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Close Range Photogrammetry vs.

3D Scanning for Archaeological Documentation


BY JASON C !RC ON NO"#$B#R %& '()' * ' CO$$#N+S * ,N ARC #O-O.Y / CO--#C+,ONS& D,.,+A- DOC!$#N+A+,ON & $A+#R,A-S CONS#R"A+,ON

This lecture was presented at the 3D Digital Documentation Summit held July 10-12, 2012 at the Presidio, San Francisco, ! Close Range Photogrammetry vs. 3D Scanning for Archaeological Documentation The proli"eration o" terrestrial laser scanners on the mar#et o$er the past "ew years has %een accompanied %y a rapid adoption o" the technology %y archaeologists& This increased archaeological use has come with growing num%er o" arguments against the use o" 3D scanning as a practical means o" documentation %y archaeologists, preser$ationists, conser$ators and architects& 'ore recently the introduction o" se$eral a""orda%le and(or "ree close-range photogrammetric so"tware pac#ages that re)uire minimal processing la%or has generated much discussion regarding how use"ul such a cheap and easy 3D capture solution is "or archaeologists& *hen con"ronted with multiple options "or 3D documentation, se$eral )uestions arise+ ,ow much can %e gained "rom using a -1.0,000 laser scanner o$er photogrammetry with a digital camera and "ree processing so"tware when documenting an e/ca$ation or ceramic $essel0 an a mid-range scanner capture su""icient detail on roc# art "or general documentation0 ,ow does the accuracy and repeata%ility o" these newer close-range photogrammetry options compare with 3D scanning0 'any "actors can in"luence which technology is most appropriate "or a gi$en application and when a com%ined approach may %e more producti$e& This presentation addresses these )uestions and compares and contrasts data collection and processing "or photogrammetry and 3D scanning documentation in archaeology "or %oth site and o%1ect scale case e/amples&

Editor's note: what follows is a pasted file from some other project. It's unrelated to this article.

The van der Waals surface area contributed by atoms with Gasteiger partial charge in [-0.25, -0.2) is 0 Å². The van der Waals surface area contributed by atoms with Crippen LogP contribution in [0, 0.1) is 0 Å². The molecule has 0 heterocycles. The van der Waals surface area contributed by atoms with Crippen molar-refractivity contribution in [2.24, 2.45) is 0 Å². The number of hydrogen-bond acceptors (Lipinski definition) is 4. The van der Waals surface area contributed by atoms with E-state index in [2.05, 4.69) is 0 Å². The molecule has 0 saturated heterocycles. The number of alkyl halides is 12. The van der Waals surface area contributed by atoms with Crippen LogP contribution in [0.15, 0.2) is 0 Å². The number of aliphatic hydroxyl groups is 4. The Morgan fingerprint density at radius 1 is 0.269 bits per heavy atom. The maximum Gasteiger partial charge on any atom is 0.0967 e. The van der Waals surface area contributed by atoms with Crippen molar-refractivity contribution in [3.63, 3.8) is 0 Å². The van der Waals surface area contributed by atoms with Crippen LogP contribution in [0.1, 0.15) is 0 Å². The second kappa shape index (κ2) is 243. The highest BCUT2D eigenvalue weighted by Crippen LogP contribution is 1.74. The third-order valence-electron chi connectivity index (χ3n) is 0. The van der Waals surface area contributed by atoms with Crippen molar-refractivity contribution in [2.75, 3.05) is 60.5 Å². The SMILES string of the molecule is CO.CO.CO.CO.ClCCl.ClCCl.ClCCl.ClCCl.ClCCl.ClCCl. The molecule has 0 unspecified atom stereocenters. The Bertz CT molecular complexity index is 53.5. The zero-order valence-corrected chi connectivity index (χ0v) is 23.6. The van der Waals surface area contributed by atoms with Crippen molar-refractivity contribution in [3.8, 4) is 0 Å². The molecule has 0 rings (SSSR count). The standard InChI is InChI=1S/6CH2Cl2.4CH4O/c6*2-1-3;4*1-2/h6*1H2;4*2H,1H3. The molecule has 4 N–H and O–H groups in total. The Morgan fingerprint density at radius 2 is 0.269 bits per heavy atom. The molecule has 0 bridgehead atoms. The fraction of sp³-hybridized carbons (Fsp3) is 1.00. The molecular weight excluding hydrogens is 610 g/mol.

! $ariety o" non-metric, close-range photogrammetric data capture methods 2e&g& cali%rated $s& non-cali%rated, wide-angle $s& normal lens, etc&3 will %e re$iewed through a comparison o" at least three photogrammetric so"tware pac#ages including 4os Systems5 Photo'odeler Scanner, !utoDes#5s 123D and !giSo"t5s PhotoScan& The resulting data sets will %e compared to scan atch

data o" the same o%1ects as captured %y a 6eica 10 mid-range laser scanner and the 7reuc#mann SmartScan ,4 close-range scanner& Test data will include roc# art and architecture "rom 8nowth, 9reland: De"iance ,ouse ;uin, <nited States: architectural sculptures "rom 4l =ot>, ?uatemala: as well as controlled la% tests& 9n addition, these 3D documentation methods will %e compared to traditional documentation in terms o" cost and potential products(deli$era%les and also consider the ad$antages and draw%ac#s o" the data produced %y the two methods& *hile 3D data sets are o" course $astly richer than line drawings or photographs, the sheer immensity o" a "ull-resolution point cloud is %urdensome to process and manipulate, and includes e/traneous in"ormation which can o%scure, rather than clari"y, the most important "eatures in a line drawing& Thus, $ector e/traction techni)ues "or the rapid creation o" digital line drawings "rom large point clouds will %e discussed& *e will close with a summary o" 3D scanning and photogrammetry metadata standards as de$eloped %y the enter "or !d$anced Spatial Technologies "or the Digital !rchaeological ;ecord 2tD!;3 and the !rchaeological Data Ser$ice 2!DS3& Transcript 95m in a"ternoon& 95m on the east coast or actually central time& *e5ll %e tal#ing a%out close range photogrametry $ersus 3-D scanning "or archeological documentation& The paper is %y 8atie Simon %ut she could not %e here today and Fred 6imp will %e presenting the paper "or her&

Fred is the 6eica and ?S Systems hair and uni$ersity pro"essor at the <ni$ersity o" !r#ansas& ,e is the Director 4meritus "or the enter "or !d$anced Spatial Technology and is currently ser$ing as the President o" the Society "or !merican !rcheology& 6imp+ *ell good a"ternoon and %oth 8atie is in ypress on a pro1ect and ;achel is in 9taly on a